(Bloomberg) --

UK household energy bills are set to rise about 80% in October, when the regulator next lifts a limit on how much suppliers can charge in the wake of soaring wholesale costs. 

That’s according to the latest estimate from consultancy Auxilione as the window closed for Ofgem to calculate what the cap will be. Average bills will likely near £3,600 ($4,292) a year when the new level is announced next week for the three-month period beginning in October, up from £1,971, which came into effect in April.

A rally in natural gas in the last year has been the main driver in raising household bills. UK wholesale gas prices jumped more than 15% this week alone, and are four times what they were a year ago. As that trend continues, bills could rise even further next year, deepening a crisis that could push millions into fuel poverty and force the next government to spend billions of pounds on support measures.

“UK and European gas and power prices continue rising to truly scary levels,” Rupert Harrison, portfolio manager at BlackRock Inc. and former adviser to then-Chancellor of the Exchequer George Osborne, wrote on Twitter on Friday. “The Government will have to act on a very large scale to support households, especially those on lower incomes - and also probably small businesses. The scale of this shock is hard to overstate.”

British energy firms this week urged the government to do more to help consumers with energy bills at a time when they’re also seeing food and fuel prices jump. The opposition Labour Party has demanded an early recall of Parliament to tackle the crisis and wants to freeze bills at current levels until April.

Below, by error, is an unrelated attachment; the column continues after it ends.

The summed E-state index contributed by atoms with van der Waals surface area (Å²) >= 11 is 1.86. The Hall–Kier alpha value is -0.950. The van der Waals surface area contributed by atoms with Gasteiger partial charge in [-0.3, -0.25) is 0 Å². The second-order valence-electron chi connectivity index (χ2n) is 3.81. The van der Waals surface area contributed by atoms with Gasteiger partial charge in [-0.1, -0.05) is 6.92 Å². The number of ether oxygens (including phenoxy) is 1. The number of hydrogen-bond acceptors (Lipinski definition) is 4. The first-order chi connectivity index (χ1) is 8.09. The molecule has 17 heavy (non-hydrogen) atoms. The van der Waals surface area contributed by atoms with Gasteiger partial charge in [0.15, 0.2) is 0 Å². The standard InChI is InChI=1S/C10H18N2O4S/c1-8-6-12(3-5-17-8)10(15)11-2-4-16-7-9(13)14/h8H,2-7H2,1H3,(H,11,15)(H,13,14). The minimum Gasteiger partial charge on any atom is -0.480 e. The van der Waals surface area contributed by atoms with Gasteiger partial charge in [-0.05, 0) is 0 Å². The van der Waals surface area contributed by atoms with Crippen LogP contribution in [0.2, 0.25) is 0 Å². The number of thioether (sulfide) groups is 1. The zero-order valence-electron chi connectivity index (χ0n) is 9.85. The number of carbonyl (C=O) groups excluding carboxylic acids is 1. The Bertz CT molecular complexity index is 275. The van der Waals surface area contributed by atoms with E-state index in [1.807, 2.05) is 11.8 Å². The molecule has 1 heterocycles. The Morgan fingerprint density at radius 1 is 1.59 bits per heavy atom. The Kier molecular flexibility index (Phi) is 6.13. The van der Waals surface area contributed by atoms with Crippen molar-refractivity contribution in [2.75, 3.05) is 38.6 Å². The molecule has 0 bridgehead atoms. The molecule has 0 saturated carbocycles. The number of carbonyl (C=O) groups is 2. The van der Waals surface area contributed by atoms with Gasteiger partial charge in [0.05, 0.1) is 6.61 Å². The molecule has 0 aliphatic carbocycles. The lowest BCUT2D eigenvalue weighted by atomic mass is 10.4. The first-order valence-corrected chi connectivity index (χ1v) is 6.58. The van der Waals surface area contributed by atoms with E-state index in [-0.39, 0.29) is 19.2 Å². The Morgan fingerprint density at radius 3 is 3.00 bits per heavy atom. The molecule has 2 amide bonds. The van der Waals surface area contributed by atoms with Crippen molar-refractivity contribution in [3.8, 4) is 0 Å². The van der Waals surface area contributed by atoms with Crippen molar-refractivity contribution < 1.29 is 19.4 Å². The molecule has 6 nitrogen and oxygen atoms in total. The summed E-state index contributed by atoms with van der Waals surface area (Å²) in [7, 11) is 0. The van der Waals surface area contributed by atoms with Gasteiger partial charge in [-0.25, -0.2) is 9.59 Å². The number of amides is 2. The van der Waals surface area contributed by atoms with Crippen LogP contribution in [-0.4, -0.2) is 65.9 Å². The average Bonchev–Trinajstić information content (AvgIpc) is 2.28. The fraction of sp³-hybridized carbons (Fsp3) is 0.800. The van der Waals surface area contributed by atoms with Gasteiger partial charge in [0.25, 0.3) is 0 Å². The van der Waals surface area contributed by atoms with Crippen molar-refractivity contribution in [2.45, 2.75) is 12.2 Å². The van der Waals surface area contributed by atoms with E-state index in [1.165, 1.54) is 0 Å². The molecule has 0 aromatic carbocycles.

The October increase is set to come in shortly after a new prime minister -- either Liz Truss or Rishi Sunak -- will take office. Boris Johnson has vowed not to make any major new fiscal decisions that would hamstring his successor, and both Sunak and Truss have expressed skepticism about the opposition plan.

Ofgem’s cap puts a limit on the unit price that suppliers can charge households for energy. That level is then multiplied by the average annual energy use to come up with a figure that shows how much a typical household will likely pay in a given year. 

The level is primarily based on wholesale energy prices observed during a certain period. Thursday was the final day for Ofgem to include those market prices in its next calculation, meaning that while there may be some small variation, Auxilione’s estimate is likely to be close to where the regulator sets the October cap. 

Auxilione’s latest estimate puts the October price cap at £3,576. That will keep rising next year, hitting a peak of £5,856 in the second quarter.

(Updates with BlackRock comment in fourth paragraph.)

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